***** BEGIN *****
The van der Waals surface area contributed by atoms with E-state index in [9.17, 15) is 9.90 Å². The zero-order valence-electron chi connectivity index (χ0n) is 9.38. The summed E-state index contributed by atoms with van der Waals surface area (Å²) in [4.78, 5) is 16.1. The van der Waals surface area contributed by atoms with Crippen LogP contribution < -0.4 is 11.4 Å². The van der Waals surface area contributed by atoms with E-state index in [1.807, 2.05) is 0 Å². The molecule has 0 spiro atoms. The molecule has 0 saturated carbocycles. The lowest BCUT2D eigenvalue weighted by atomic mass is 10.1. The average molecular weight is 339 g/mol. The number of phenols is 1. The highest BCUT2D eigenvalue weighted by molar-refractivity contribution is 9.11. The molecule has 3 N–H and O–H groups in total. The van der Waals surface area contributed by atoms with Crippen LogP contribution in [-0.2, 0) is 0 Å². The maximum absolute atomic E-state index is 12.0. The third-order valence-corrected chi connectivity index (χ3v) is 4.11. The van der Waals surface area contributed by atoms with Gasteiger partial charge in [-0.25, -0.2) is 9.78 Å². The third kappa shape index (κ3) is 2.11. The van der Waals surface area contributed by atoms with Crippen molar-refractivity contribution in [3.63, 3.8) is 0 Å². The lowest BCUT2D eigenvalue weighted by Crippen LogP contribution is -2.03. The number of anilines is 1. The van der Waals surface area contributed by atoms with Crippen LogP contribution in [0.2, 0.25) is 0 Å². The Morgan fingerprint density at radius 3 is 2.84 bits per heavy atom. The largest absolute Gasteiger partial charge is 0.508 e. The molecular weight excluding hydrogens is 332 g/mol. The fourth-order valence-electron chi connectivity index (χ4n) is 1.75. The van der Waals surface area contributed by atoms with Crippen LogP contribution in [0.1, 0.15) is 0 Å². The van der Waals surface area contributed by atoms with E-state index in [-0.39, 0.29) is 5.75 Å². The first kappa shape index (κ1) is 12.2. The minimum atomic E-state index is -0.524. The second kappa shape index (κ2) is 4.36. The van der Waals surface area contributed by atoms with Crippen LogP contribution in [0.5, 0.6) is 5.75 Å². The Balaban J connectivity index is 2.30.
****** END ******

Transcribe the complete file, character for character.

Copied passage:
The van der Waals surface area contributed by atoms with E-state index in [9.17, 15) is 9.90 Å². The zero-order valence-electron chi connectivity index (χ0n) is 9.38. The summed E-state index contributed by atoms with van der Waals surface area (Å²) in [4.78, 5) is 16.1. The van der Waals surface area contributed by atoms with Crippen LogP contribution < -0.4 is 11.4 Å². The van der Waals surface area contributed by atoms with E-state index in [1.807, 2.05) is 0 Å². The molecule has 0 spiro atoms. The molecule has 0 saturated carbocycles. The lowest BCUT2D eigenvalue weighted by atomic mass is 10.1. The average molecular weight is 339 g/mol. The number of phenols is 1. The highest BCUT2D eigenvalue weighted by molar-refractivity contribution is 9.11. The molecule has 3 N–H and O–H groups in total. The van der Waals surface area contributed by atoms with Crippen LogP contribution in [-0.2, 0) is 0 Å². The maximum absolute atomic E-state index is 12.0. The third-order valence-corrected chi connectivity index (χ3v) is 4.11. The van der Waals surface area contributed by atoms with Gasteiger partial charge in [-0.25, -0.2) is 9.78 Å². The third kappa shape index (κ3) is 2.11. The van der Waals surface area contributed by atoms with Crippen molar-refractivity contribution in [3.63, 3.8) is 0 Å². The lowest BCUT2D eigenvalue weighted by Crippen LogP contribution is -2.03. The number of anilines is 1. The van der Waals surface area contributed by atoms with Crippen LogP contribution in [0.2, 0.25) is 0 Å². The Morgan fingerprint density at radius 3 is 2.84 bits per heavy atom. The largest absolute Gasteiger partial charge is 0.508 e. The molecular weight excluding hydrogens is 332 g/mol. The fourth-order valence-electron chi connectivity index (χ4n) is 1.75. The van der Waals surface area contributed by atoms with Crippen LogP contribution in [0.1, 0.15) is 0 Å². The van der Waals surface area contributed by atoms with E-state index in [-0.39, 0.29) is 5.75 Å². The first kappa shape index (κ1) is 12.2. The minimum atomic E-state index is -0.524. The second kappa shape index (κ2) is 4.36. The van der Waals surface area contributed by atoms with Crippen LogP contribution in [0.5, 0.6) is 5.75 Å². The Balaban J connectivity index is 2.30.